We use cookies to provide you with a better experience. If you continue to use this site, we'll assume you're happy with this. Alternatively, click here to find out how to manage these cookies

hide cookie message
PC games software Reviews
15,650 Reviews

Max Payne 3 review

£28 inc VAT

Manufacturer: Rockstar Games

Our Rating: We rate this 4 out of 5

A mid-life crisis on the sun-kissed, gang-wracked streets of Brazil.

Best known as a noir tale of a haunted cop delivering brutal justice to the streets and warehouses of New York, it turns out shooting hundreds of men in slow-motion is as well suited to broad daylight in Rio de Janeiro as it is to permanent twilight in the Big Apple.

A third-person action adventure, Max Payne 3 is almost equal parts shooting and storytelling. No real knowledge of the previous games is required - all you need to know is that Max is a bitter, middle-aged ex-cop who's moved to Brazil to work as private security for the super-wealthy. Before too long, kidnappings and assassinations see him up to his neck in blood, not to mention nursing potentially crippling addictions to booze and painkillers.

Fortunately, he's able to tap into his own adrenaline to enter a bullet-time slo-mo mode, which is there for dramatic multi-man take-outs and tactically dealing with overwhelming odds rather than having any illusions about making narrative sense. So it's business as usual for Max Payne, really, but with brighter shirts, sunshine and a targeting system which offers far more freedom of aiming and precision than third-person shooters have previously.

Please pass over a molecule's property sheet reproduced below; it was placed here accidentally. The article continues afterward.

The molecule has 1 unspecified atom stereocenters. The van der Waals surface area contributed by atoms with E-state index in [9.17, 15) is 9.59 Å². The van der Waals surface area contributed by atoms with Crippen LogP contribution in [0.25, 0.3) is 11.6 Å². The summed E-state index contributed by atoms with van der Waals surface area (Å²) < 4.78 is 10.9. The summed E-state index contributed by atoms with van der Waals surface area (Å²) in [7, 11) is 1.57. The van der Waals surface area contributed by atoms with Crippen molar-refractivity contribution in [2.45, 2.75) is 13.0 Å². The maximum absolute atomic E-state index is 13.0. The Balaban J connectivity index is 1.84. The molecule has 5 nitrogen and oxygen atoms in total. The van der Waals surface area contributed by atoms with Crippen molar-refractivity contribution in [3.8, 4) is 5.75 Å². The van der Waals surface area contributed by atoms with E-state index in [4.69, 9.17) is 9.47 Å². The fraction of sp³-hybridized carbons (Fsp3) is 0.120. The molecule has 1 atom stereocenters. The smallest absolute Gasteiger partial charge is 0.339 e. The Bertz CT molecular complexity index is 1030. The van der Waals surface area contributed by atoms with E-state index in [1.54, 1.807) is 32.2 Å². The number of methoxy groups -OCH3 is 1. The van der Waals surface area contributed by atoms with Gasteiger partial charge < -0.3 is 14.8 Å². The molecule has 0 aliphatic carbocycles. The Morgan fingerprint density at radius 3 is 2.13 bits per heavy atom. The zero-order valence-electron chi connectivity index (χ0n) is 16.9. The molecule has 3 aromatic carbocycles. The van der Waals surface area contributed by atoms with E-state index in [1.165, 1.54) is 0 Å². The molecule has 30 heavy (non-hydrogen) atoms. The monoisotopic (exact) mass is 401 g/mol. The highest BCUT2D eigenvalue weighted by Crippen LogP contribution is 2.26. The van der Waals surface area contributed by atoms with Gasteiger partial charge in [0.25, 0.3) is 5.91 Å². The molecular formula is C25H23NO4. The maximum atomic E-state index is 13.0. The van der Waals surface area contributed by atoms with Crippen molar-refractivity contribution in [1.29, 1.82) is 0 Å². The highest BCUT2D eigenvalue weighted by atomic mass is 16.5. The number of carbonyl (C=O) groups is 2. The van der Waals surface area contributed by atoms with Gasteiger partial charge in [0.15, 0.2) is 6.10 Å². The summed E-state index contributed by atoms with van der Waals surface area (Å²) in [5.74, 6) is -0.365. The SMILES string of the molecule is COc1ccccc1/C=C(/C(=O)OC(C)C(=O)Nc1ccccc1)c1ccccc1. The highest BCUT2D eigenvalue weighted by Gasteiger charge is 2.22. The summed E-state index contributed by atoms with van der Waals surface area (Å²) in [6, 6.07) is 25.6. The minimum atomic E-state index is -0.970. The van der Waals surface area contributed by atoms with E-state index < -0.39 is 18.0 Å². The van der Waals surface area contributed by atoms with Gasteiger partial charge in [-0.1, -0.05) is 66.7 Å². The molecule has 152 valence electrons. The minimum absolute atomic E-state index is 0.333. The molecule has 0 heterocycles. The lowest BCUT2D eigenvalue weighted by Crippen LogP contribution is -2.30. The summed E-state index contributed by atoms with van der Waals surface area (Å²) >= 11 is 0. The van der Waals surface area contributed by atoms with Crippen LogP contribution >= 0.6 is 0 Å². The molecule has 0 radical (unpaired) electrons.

On a high-end PC, it's one of the most incredible-looking games of this generation, rendering faces and hair with spectacular, gorgeous detail. There's a sadness in this, in that it offers such a wonderful world but all you can do is repeatedly shoot infinite armies of Brazilians with machineguns in it. A similarly uncomfortable juxtapositions exists in the dissonance between action and narrative. Max can soak up a thousand bullets to the head in the game proper, but a single shot to the arm in a cutscene has him staggering and near to death. On top of that, the over-regular interruption of the action with yet another lovingly-rendered talky sequence really mucks up the game's flow at times. If only it spent even a fraction of the effort and time it puts into jabbering away into more diverse challenges.

Also getting in the way of what should be insistent forward progress is a smattering of collectibles and 'grinds', specific challenges such as slo-diving for x seconds, which can mean Max is too busy rummaging through trash or pointlessly jumping off ledges when he's supposed to be saving someone's wife from certain death or fleeing an exploding building. Still, this does mean replay value.

Max Payne 3

As it is, Max Payne winds up being a somewhat vanilla, bang bang bang action game that just about manages to be memorable thanks to the gorgeously-detailed technicolour location and Max's reimagined role as a charming grump. His wry moaning is a constant, welcome companion, and being a middle-aged ex-pat rather than a tortured cop frees him from stereotype. There's less "oh, my poor family" and more "these kids today, with their noisy dance music." He's remarkably fleshed-out for a character who began life as a cop movie pastiche.